Love everything White2Tea has so far(Puer wise) so ill just chalk it up to bad brewing perimeters.
Been drinking this tea a few times a week for the past couple months—I really like it. Starts out with a slight astringency, a subtle bitterness, but pleasant and sweet. Earthy, a bit minerally maybe… By far my favorite ripe puer I’ve had (although I’ve tasted very few). Will definitely be getting another cake with my next order.
Started brewing in the gaiwan but ended up bringing the cake with me to work where I just have one of those Teavana things that strain through the bottom. Probably used around 8g and steeped 4oz cups for 15, 25, 30, etc., seconds. Lasted quite a while.
Flavors: Baked Bread, Black Currant, Brandy, Earth, Mineral, Nutty, Rye, Sweet
This is a tea with nice power – the power of rich content. It begins with a bit of astringency and smoke but quickly they both fade away. Next, the herbal and grassy notes move forward and become more prominent with a lovely sweetness poking through. The sip becomes very smooth by the third or fourth steeping and the sweetness begins to break through. After drinking three cups, I am left with a distinct dryness in the mouth and throat. This cake is definitely made with good raw material but it still has room to mature with more age. I’m going to move this one to the back of the humidity monitored sheng cabinet and let it sit for another year or two before trying again.
Grrrr….accidentally hit the X while I was trying to switch tabs.
So my re-write.
Thank you so much, TwoDog2, for the sample of this tea with my order. I have never had such an expensive tea before. And yes, it’s worth every penny.
Started out very bold and strong, deep, clear, and incredibly smooth. Staying smooth and strong, it slowly sweetened up over infusion to infusion. And it’s still going strong. Amazingly smooth, delicious. I’ve got to stop for today, but I’m saving the rest for tomorrow.
This is the first White Two Tea offering that I’ve tried. I found it to be quite nice. The earthiness of it was rather subtle, which I appreciated.
Earliest infusions were sweet and mellow. The earthiness of this pu-erh is perhaps the most pleasant earthy taste that I’ve yet to experience in a pu-erh. This has a flavor of a mushroom. It’s not briny or fishy. It’s smooth, not bitter, and not astringent.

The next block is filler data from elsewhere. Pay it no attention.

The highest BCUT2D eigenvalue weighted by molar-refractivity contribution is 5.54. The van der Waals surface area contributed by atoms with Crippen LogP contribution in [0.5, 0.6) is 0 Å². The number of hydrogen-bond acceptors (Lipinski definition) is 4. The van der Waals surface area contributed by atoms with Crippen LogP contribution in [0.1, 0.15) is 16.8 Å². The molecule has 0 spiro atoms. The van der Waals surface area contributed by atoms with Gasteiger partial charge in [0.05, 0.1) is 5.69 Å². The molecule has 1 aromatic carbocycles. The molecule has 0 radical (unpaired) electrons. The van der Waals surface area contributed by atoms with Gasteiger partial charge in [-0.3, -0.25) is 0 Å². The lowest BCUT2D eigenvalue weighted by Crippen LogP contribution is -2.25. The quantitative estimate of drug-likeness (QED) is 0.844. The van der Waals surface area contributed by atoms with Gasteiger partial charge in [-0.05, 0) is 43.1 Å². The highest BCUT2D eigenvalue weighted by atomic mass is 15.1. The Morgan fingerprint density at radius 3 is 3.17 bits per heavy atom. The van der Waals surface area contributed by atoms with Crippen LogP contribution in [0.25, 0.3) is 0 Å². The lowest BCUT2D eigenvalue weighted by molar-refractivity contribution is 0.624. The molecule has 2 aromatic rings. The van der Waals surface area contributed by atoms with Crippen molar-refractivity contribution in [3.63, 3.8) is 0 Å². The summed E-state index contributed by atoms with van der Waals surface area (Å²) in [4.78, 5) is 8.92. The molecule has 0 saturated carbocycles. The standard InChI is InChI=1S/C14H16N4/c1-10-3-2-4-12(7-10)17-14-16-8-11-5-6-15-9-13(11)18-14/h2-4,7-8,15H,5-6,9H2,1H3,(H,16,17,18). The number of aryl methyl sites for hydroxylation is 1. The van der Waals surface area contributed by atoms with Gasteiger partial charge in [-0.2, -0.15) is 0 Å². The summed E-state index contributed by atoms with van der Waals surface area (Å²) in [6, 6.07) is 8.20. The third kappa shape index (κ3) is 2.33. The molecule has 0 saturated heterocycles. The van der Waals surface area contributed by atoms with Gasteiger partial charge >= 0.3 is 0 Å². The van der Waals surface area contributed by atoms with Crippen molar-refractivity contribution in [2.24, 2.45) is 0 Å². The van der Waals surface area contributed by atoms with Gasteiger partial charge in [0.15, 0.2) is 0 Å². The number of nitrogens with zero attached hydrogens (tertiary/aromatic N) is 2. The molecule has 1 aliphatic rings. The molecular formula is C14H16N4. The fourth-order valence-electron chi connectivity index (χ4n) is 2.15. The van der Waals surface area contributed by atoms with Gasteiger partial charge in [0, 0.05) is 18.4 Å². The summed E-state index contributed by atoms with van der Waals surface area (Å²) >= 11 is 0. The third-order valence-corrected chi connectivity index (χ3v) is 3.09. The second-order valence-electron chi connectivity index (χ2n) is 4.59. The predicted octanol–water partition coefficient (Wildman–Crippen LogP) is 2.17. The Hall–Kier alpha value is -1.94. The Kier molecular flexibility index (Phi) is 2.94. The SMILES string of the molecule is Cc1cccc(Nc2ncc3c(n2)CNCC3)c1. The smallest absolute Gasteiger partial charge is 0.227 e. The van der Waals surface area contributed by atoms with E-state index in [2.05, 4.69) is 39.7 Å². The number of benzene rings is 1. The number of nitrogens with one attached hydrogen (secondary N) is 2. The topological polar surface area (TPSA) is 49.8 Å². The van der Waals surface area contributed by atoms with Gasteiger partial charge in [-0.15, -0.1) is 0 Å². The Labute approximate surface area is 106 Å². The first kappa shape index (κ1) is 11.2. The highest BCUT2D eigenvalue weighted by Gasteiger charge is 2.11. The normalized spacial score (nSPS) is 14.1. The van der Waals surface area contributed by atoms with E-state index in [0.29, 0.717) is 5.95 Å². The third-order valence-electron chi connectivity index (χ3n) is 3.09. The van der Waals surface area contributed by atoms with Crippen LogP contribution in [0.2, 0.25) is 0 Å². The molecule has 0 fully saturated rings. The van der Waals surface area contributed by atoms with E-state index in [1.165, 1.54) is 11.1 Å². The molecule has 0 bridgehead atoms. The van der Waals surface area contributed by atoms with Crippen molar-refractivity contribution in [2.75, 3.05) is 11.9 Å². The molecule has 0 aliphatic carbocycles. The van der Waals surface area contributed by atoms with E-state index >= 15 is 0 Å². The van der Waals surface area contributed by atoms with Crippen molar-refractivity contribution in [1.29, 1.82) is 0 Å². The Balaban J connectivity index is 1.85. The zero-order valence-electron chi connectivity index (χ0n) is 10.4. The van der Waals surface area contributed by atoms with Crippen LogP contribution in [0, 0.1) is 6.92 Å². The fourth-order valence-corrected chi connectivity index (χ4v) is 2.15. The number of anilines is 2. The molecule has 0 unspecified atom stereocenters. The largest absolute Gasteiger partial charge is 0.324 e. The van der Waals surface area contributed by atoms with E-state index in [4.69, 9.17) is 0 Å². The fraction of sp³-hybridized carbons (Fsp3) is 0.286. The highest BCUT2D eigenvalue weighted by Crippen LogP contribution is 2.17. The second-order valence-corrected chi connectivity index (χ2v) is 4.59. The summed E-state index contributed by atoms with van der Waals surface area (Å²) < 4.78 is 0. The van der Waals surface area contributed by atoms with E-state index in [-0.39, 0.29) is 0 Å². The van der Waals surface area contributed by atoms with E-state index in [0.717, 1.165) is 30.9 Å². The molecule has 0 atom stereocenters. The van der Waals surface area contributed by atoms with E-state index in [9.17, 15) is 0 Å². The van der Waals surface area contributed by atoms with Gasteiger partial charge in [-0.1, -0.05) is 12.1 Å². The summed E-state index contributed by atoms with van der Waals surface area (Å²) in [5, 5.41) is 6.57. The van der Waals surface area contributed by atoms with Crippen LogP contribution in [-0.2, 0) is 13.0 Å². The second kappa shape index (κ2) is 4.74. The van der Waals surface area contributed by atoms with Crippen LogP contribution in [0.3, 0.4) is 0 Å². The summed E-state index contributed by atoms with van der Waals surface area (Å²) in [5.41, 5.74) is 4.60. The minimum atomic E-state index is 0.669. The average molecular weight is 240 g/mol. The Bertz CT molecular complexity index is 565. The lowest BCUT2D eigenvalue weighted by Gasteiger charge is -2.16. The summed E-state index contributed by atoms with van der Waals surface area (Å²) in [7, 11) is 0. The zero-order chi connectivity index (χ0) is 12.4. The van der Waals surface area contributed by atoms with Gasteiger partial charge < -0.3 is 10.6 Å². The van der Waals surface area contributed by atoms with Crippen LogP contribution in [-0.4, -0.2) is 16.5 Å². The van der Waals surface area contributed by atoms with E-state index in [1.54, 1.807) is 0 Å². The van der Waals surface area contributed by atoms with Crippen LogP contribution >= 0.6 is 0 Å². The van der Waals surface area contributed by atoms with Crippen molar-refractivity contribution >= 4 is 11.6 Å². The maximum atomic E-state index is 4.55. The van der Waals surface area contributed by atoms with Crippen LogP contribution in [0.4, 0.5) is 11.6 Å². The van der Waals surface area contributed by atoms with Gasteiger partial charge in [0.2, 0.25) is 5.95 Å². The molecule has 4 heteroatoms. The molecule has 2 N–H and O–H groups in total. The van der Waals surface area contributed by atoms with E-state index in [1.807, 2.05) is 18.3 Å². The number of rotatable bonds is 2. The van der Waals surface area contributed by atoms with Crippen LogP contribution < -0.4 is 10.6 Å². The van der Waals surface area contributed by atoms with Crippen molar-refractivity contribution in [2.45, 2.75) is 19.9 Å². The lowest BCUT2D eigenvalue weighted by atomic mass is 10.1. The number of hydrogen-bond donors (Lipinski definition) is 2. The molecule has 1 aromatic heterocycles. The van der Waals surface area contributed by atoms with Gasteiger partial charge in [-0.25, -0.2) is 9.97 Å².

Later infusions became deeper in flavor but still pleasantly sweet, mellow and smooth. The sweetness develops into a caramel-y like flavor that I loved, and then with later infusions, it became more like molasses (loved that too!)
In later infusions, I also picked up on some raw cacao notes and hints of mineral. There was also a slight citrus-y tangy note.
Here’s my full-length review: http://sororiteasisters.com/2014/12/27/1997-light-green-7582-private-order-pu-erh-tea-from-white-two-tea/
Dry Leaves: It took me a while to break a chunk off this little tuocha; I started off trying to break a fourth of it off, but I ended up sawing it with my puerh knife. The tuocha didn’t have a strong smell, but it smelled a little smokey.
Temperature: Boiling (Subsequent infusions at 190oF)
Brewing Time: Fifteen seconds ( + five seconds for each subsequent infusion)
Aroma: Slightly Fishy
Flavor: Sweetly Smoky, Earth, Woodsy and Licorice
Tasting Notes: I started with two thirty second rinses, since the item listing recommends a long rinse. Immediately I knew this was way too dark for me, but I soldiered on. I was surprised by the licorice taste I could distinguish in later infusions, although this doesn’t have a lot of staying power, I got eight infusions out of it. I was kind of surprised by the aroma, while it wasn’t fishy enough to be off putting, there was a slight smell, although this might have been caused by the thin wrapper.
I probably wouldn’t buy it again, I am not really fond of Shou Puerh, but I was surprised at how creamy it was. Maybe if I used half as much tea or brewed at a lower temperature I would consider buying this, but for $1.99 for a 20g mini tuocha, it isn’t a bad deal. I just happen to like teas on the greener side.